Explore this issue:February 2012
MIAMI BEACH — More and more options are emerging to help patients improve their hearing, a group of aural rehabilitation panelists said here on Jan. 27 at the Triological Society Combined Sections Meeting.
Hearing loss is the third most common chronic health care issue in the U.S., a fact that is “just amazing to me,” said moderator Jennifer Derebery, MD, clinical professor of otolaryngology at the University of Southern California School of Medicine and a neurotologist associate at House Ear Clinic in Los Angeles.
“We all know that the workhorse treatment of hearing loss is the hearing aid, and yet the prevalence of individuals who need hearing aids and actually obtain them has been flat for decades,” she said.
Six million people over 55—just a fraction of those who could benefit from one—have a hearing aid, with just 5 million of them actually using it. Of those, 2.5 million patients are unhappy with their hearing aids, Dr. Derebery noted during her presentation.
Samuel Selesnick, MD, FACS, professor and vice chairman of otolaryngology-head and neck surgery at Weill Cornell Medical College in New York City, said hearing aids are improving.
The “open fit slim tube” found in some hearing aids reduces the occluding of the canal, making them comfortable and more cosmetically appealing. There are models that reduce feedback, allowing for improved hearing of speech in noisy settings, directional microphones that allow the listener to direct the device; for example, in front of them where the person talking is likely to be; and devices allowing listeners to better determine the origin of sounds.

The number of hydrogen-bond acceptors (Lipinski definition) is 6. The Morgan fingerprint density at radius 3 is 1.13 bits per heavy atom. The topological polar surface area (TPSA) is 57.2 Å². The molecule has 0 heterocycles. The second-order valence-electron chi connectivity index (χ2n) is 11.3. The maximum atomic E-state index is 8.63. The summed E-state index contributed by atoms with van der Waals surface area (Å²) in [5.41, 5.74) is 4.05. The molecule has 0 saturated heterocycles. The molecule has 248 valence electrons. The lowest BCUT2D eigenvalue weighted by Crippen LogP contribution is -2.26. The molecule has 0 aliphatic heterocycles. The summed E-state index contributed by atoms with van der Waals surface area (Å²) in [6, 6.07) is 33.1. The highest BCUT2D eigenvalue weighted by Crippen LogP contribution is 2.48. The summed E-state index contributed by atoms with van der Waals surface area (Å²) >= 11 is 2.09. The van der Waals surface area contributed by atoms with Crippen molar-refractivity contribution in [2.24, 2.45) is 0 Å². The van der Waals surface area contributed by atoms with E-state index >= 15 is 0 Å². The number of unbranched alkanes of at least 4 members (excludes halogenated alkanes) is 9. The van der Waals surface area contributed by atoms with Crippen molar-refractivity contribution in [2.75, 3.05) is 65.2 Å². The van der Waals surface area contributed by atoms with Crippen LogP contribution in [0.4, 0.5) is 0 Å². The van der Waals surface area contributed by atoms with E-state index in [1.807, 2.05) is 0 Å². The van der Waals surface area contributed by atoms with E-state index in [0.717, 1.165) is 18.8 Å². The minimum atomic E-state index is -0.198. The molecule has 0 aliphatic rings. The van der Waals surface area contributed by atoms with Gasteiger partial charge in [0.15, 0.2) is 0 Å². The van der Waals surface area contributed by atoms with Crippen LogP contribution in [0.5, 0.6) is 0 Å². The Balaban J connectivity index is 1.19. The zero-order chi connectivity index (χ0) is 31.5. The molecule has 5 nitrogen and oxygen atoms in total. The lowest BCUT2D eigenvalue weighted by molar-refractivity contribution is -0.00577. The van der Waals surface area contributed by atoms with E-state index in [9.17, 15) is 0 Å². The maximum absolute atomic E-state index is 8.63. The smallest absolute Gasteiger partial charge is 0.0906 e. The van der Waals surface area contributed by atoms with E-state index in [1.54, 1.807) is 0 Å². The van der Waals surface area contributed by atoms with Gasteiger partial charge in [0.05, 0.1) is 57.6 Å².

Cell phones have come into the mix as well, acting as a hearing aid remote control with volume and channel control and even acting as a remote microphone with bluetooth technology, able to be placed, for instance, in the middle of a table during a meeting.
But Dr. Selesnick said a focus on technology might not be what’s best for patients. “One might argue that the entire high-tech issue is really of relatively minor importance when compared to the counseling and rehabilitative aspect,” he said. “Instead of the center of the model being technology it really should be a person-centered model, with technology being one important part.”
He said this is made difficult by lack of compensation to providers to spend more time with patients and a limited availability of qualified providers with the right “passion and skill set.”
Herman Jenkins, MD, professor and chair of otolaryngology at the University of Colorado School of Medicine in Denver, said that while implantable devices for the middle ear are promising, challenges remain, particularly with creating a battery that is compact and has a long life span.